Notes from Underground by Fyodor DostoyevskyDostoevsky’s most revolutionary novel, Notes from Underground marks the dividing line between nineteenth- and twentieth-century fiction, and between the visions of self each century embodied. One of the most remarkable characters in literature, the unnamed narrator is a former official who has defiantly withdrawn into an underground existence. In complete retreat from society, he scrawls a passionate, obsessive, self-contradictory narrative that serves as a devastating attack on social utopianism and an assertion of man’s essentially irrational nature.
Richard Pevear and Larissa Volokhonsky, whose Dostoevsky translations have become the standard, give us a brilliantly faithful edition of this classic novel, conveying all the tragedy and tormented comedy of the original.
Fyodor Dostoevsky, Notes From Underground - Revenge, Anger, and Justice - Core Concepts
Discussion Questions for Notes from the Underground
Arguably one of the greatest novelists in history, Fyodor Dostoevsky is especially notable for interweaving deep philosophical, psychological and theological threads into his brilliant fiction. As a result, his works become much more than stimulating, entertaining stories but actual representation of 19th century intellectual history. This can not be any more true for his most philosophical work of all, Notes from Underground. Notes is Dostoevsky's groundbreaking philosophical prologue to his later novels, and it wrestles with modern existential questions which deal with Man's role in a world where the idea of God was being rejected more and more. The Enlightenment of the 17th and 18th centuries espoused the value of reason, proclaimed the potential improvement of Man and Society, and freed humanity from superstition. By the 19th century, with the belief in God declining, Dostoevsky saw mankind having lost its moral bearing, wafting directionless in the tempest that is life.
What or where is the underground? Why do you take this stand? If it is not a physical place, is it possible for others to also be in the underground? Why does the author seek out companionship if he's not truly friends with any of these people? What do others seem to think of the writer? Who is Liza? How do they meet?
It is perhaps no surprise that Fyodor Dostoevsky is known as one of the greatest psychological writers of all time, given his own dramatic history of suffering. What may surprise readers of Notes from Underground , written in , is its sardonic edge and philosophical bite. By satirizing the hyper-rationalism and utopian sentiments of his time, the Russian novelist forces us to confront some of the more uncomfortable tendencies of modernity. More recently and closer to home, scientific developments such as cloning, robotics, artificial intelligence, and genetic engineering seem to be unstoppable and raise many of the same ethical and philosophical questions. While Notes from Underground can be seen as a critique of the progressive view of history, government, and human perfectibility in general, the text is also a direct satire of the Russian novel What Is to Be Done by Nikolai Chernyshevsky.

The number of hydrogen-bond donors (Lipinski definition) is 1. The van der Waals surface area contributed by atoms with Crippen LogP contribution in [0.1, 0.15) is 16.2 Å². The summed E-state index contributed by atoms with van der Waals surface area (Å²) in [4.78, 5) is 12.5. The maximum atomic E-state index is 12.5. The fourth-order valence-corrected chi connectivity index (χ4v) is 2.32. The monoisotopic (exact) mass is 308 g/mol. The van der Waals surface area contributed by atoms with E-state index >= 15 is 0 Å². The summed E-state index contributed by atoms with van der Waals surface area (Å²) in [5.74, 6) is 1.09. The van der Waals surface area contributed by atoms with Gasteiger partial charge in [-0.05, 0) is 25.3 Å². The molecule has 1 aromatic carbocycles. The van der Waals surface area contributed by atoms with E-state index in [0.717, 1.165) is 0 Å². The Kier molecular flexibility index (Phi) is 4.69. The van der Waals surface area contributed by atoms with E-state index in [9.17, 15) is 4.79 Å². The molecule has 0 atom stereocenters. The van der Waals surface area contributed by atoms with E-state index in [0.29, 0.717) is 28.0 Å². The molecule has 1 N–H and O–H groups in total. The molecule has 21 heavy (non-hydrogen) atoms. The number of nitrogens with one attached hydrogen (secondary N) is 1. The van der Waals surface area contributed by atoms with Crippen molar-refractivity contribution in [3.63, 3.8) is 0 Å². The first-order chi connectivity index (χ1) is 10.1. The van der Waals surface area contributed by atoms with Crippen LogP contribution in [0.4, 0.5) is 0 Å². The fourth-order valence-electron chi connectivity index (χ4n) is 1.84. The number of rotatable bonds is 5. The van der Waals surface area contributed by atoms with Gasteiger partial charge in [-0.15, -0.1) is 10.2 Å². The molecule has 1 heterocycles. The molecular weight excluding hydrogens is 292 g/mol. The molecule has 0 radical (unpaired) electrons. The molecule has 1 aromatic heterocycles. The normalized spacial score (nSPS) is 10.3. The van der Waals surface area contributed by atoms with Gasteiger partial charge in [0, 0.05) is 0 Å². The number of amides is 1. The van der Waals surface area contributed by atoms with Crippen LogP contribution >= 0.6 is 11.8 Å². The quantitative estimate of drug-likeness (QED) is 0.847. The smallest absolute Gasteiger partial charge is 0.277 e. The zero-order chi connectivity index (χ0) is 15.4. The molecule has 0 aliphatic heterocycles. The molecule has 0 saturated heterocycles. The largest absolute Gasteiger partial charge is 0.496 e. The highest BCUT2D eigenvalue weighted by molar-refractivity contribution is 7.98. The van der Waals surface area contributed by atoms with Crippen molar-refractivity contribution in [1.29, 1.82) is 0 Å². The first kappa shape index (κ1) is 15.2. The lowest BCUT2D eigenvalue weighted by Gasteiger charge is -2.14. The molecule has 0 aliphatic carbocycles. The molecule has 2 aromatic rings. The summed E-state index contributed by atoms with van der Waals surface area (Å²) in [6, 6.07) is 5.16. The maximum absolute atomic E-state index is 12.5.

How does the book group work?
We doubt we are giving away anything worthy of a spoiler alert when we state from the outset that Dostoevsky despised the nihilists. Indeed, his novel The Demons is based on the life of Sergei Nechaev, a self-professed nihilist of the s who advocated political terror in the service of revolution. In a socialist version of the utilitarianism proposed by Jeremy Bentham, Chernyshevskii had argued that every individual needed to pursue her rational and enlightened self-interest. The greater good, he believed, would emerge as everyone achieves individual fulfillment. As you may know, Dostoevsky was a passionate nationalist, rabid anti-Semite, and fervent Orthodox Christian who believed that the Russian people had a messianic calling to spread the Gospel of Christ.
How much should we trust what the Underground Man tells us? Pick one section of the text in which you feel he is particularly reliable or unreliable, and discuss what this might tell us about the text as a whole. We must also consider that an important component of what we know about the Underground Man comes from his interactions with other people. The crystal palace symbolizes the ideal utopian society that humanity will be able to achieve once it has discovered all of the laws of nature that govern human behavior. The application of laws such as these is what will make the crystal palace possible.
What significant correlations are there between Parts I and II? Liza says very little and yet emerges as the strongest person in Part 2. How does Dostoevsky accomplish this? What are the Underground Man's objections to scientific progress? Are these same objections valid today?